Changes are coming to how health care is delivered to Illinois residents covered under the state’s Medicaid service.
The Department of Healthcare and Family services announced June 30 a plan to move clients from the traditional Medicaid coverage into what are being called “care coordination programs,” as required by the Medicaid reform law passed in 2011.
“This is a complete redesign of Medicaid,” said Julie Hamos, director of HFS. “Moving our clients into care coordination will improve the quality of care for our clients, which in turn will improve clients’ health. Healthier clients mean a reduction in health care costs and an overall healthier Illinois.”
The programs will organize into networks, or managed care entities, the various health care providers operating in Illinois. The intent is that these defined care networks will address the specific medical needs of four different populations groups:
- Seniors and people with disabilities;
- Children with complex health needs;
- Adults newly eligible for coverage under the Affordable Care Act;
- Families and pregnant women.
These care entities or managed plans “share one key feature. They are organizing networks of providers who are working in a collaborative manner to help coordinate the care of our clients and make sure our clients are getting quality health care,” Hamos said during a web cast.
Medicaid began enrolling seniors earlier this year and families with minor children are the next targeted group. These clients will receive a packet in the mail during the next few months with information on the different coordinated care plans applicable to their needs.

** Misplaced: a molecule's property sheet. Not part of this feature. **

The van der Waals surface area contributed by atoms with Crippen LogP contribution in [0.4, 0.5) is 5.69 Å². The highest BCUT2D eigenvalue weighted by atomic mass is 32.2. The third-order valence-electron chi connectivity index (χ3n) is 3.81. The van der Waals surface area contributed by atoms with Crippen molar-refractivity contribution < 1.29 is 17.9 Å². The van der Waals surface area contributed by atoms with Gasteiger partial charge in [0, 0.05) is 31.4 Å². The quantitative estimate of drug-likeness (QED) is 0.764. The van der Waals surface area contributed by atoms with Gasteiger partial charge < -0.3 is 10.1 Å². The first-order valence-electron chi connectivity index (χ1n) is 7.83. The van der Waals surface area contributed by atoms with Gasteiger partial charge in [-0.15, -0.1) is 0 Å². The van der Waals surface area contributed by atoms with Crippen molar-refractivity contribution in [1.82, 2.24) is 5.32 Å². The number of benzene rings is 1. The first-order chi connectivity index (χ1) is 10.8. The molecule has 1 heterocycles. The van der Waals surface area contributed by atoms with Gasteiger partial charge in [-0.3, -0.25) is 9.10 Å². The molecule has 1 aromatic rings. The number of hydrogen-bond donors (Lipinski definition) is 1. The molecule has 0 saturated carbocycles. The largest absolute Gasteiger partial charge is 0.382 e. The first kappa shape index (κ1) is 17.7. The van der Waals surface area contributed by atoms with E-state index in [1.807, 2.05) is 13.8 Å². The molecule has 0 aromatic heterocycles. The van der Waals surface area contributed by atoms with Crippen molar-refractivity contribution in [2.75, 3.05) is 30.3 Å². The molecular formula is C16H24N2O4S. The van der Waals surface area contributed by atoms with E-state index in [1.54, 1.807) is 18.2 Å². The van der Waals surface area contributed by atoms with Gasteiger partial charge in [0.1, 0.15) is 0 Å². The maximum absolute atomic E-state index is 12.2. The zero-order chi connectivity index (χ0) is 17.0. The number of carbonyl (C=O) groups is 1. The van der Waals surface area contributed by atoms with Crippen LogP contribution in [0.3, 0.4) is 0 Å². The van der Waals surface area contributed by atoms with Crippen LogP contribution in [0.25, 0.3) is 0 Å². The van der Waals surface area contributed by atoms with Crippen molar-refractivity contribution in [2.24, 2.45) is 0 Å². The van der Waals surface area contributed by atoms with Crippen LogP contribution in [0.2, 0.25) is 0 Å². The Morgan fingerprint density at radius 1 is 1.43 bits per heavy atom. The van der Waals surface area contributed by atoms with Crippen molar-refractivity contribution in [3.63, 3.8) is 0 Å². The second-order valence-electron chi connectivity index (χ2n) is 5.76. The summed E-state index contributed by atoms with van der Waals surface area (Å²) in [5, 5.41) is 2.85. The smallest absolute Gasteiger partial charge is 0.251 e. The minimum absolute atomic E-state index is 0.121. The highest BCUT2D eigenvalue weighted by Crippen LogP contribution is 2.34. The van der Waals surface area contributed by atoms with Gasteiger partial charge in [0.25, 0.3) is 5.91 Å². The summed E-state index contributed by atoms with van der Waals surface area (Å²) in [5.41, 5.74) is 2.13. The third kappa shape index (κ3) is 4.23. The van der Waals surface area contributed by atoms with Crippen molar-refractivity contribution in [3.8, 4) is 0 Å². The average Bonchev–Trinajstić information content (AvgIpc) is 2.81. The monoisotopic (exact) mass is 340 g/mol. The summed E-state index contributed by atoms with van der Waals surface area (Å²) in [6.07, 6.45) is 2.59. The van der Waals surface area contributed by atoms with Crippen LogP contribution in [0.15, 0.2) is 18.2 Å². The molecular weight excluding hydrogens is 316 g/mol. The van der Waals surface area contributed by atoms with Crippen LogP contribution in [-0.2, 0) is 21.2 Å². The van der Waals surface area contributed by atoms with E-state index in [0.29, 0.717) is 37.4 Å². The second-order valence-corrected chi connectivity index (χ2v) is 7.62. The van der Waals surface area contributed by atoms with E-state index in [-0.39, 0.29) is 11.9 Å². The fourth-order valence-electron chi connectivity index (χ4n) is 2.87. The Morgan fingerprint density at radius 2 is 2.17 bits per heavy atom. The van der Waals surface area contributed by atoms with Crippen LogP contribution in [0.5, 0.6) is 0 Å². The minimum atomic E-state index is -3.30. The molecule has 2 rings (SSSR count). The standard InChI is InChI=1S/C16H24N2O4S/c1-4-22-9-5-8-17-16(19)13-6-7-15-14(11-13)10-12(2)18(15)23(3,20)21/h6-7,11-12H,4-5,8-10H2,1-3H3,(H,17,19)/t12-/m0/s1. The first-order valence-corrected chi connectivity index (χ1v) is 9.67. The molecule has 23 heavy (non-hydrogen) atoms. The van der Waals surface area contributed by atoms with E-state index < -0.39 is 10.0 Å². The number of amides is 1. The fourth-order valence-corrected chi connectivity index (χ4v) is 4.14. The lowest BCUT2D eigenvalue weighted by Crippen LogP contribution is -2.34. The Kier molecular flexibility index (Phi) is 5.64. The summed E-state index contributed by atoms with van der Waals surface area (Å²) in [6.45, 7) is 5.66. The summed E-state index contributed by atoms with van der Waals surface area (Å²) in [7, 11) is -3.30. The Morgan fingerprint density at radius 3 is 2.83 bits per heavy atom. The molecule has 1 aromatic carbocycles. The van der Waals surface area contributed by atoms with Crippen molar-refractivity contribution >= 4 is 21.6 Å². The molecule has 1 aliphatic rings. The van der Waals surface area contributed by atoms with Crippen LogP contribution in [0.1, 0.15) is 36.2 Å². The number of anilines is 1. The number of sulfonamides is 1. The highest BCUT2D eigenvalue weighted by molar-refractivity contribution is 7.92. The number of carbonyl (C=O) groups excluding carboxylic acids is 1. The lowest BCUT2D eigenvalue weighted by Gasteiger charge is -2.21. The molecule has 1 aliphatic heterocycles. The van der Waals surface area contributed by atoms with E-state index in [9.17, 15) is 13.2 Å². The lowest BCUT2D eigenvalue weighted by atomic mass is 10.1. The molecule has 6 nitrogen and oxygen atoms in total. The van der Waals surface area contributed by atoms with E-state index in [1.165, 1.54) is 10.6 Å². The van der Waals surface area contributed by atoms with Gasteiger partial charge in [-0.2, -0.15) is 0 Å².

Clients will have 60 days to choose a care plan, but once that deadline is passed DHFS will choose one to best fit their needs, according to DHFS.
“Our goal is to get as many people as possible to make their own choice,” said Jim Parker, deputy administrator of the DHFS’s medical division.
Once a client has signed onto a plan, they will have 90 days to change plans if they so choose. However, once that initial 90-day period is passed, the client will have to remain in that plan for a year.
Clients can make an appeal to change plans before then if there is good cause, Parker said.
Once the one-year mark is up, there will be an open enrollment period and clients can once again review their options.
Of course, these changes affect more than Medicaid clients. Health care providers will have adjustments to make. Medical groups and physicians bill the state for services to Medicaid clients. DHFS expects the “vast majority” of those clients will be moving to managed-care plans.
Rush-Copley Medical Center in Aurora is “encouraged by this new program,” said Courtney Satlak, public relations manager. The hospital has seen its percentage of Medicaid patients increase from 17 to 19 in the past year, and its Medicare population is almost 30 percent.
“One way Rush-Copley is addressing issues in the emergency room and helping to assist underinsured and uninsured patients is through the use of dedicated care managers,” Satlak said. “These staff members are able to more effectively help link these types of patients to appropriate continuing care options rather than relying on the emergency room for their health care needs.”
The state plans to enroll 2 million Medicaid clients into health plans by the middle of 2015.Tags: health care, medicaid